I’m a bit frustrated by this, as I think I do work hard.  So perhaps this brings us no nearer a definition of hard-working people.  How is it being defined?  Is it defined by the number of hours we have to work?  By the nature of the work?  By how much they we earn?  By how socially valuable the work is?  By how economically important it is?  Does it include work that isn’t paid, such as caring for a sick or disabled relative or friend, or parents who choose not to do paid work because they value time with their children?  Does it only refer to work that is ‘hard’; and is it physically hard work or emotionally hard work, or intellectually hard work?  And who’s defining ‘hard’ if it is?

Is it retrospective, so applicable to people who have worked hard in some way but – at this moment – can’t because of some other reason?  Maybe, like me, they were working hard for, say, a quango that was abolished, and are now struggling to find other work?  Does it apply to people who aren’t hard working right now but are aspirational strivers who want to make and do and could, with a bit of help, be hard workers?  Do you see the problem here?  And I’m not getting any closer.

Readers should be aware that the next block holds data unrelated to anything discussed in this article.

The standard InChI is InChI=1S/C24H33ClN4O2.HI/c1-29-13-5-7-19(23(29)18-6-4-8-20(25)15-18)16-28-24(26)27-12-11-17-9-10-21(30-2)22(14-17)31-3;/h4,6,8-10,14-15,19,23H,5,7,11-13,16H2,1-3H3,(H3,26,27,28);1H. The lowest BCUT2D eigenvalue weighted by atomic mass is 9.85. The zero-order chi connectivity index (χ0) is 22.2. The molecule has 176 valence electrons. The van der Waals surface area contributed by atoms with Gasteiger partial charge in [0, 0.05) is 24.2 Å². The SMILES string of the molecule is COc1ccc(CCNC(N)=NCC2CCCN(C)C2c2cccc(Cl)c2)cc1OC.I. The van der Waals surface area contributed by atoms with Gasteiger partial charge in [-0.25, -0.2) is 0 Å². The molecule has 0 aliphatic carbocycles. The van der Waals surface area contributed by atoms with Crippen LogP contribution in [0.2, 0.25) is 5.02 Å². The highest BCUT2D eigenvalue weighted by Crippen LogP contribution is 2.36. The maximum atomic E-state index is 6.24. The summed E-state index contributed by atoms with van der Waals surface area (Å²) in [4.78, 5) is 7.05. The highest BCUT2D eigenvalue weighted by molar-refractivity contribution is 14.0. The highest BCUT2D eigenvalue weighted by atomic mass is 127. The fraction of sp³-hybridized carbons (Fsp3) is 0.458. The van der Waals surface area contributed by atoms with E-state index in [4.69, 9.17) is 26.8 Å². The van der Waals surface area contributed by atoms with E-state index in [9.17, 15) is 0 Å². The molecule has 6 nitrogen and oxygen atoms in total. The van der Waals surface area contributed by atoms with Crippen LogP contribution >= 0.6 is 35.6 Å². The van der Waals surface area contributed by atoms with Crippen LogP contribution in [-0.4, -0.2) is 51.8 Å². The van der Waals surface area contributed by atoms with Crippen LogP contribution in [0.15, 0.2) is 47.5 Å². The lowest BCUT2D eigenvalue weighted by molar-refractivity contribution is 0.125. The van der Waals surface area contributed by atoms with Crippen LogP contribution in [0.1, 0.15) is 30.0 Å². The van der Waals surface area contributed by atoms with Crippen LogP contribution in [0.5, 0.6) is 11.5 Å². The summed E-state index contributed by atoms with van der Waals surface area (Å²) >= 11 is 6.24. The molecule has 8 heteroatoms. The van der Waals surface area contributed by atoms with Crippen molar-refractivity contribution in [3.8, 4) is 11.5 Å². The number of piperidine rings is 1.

Can anyone help me out here?

HOUSE!  Damn, there goes my secret.


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Only in England


I took the day off work today to revisit the ‘Only in England’ exhibition at the Science Museum in London today.  The exhibition draws to a close this weekend having been on since last September.  I visited last November and, despite having had two hours in the gallery back then, I felt it wasn’t enough.

The exhibition was a joint show with photos by Martin Parr and Tony Ray-Jones.  I was aware of Martin Parr, having bought his, ‘Think of England’ publication some time ago.  I bought it at a time that I was becoming aware of street photography as a genre – spontaneous photos taken of everyday situations with the subjects often unaware that they’re the subject of the picture.  Martin Parr’s shots, particularly in that collection, emphasise the everyday in British society; the traditions, the conventions, the gatherings, the situations, the people, and he’s continually drawn to the British seaside as a source of inspiration and saturated technicolour.  It seems inevitable as a northern lad brought up by the sea, who enjoys the wonderful sadness evident in English seaside resorts, that his aesthetic would appeal to me, particularly having been subconsciously been brought up on a diet of Oscar Marzaroli.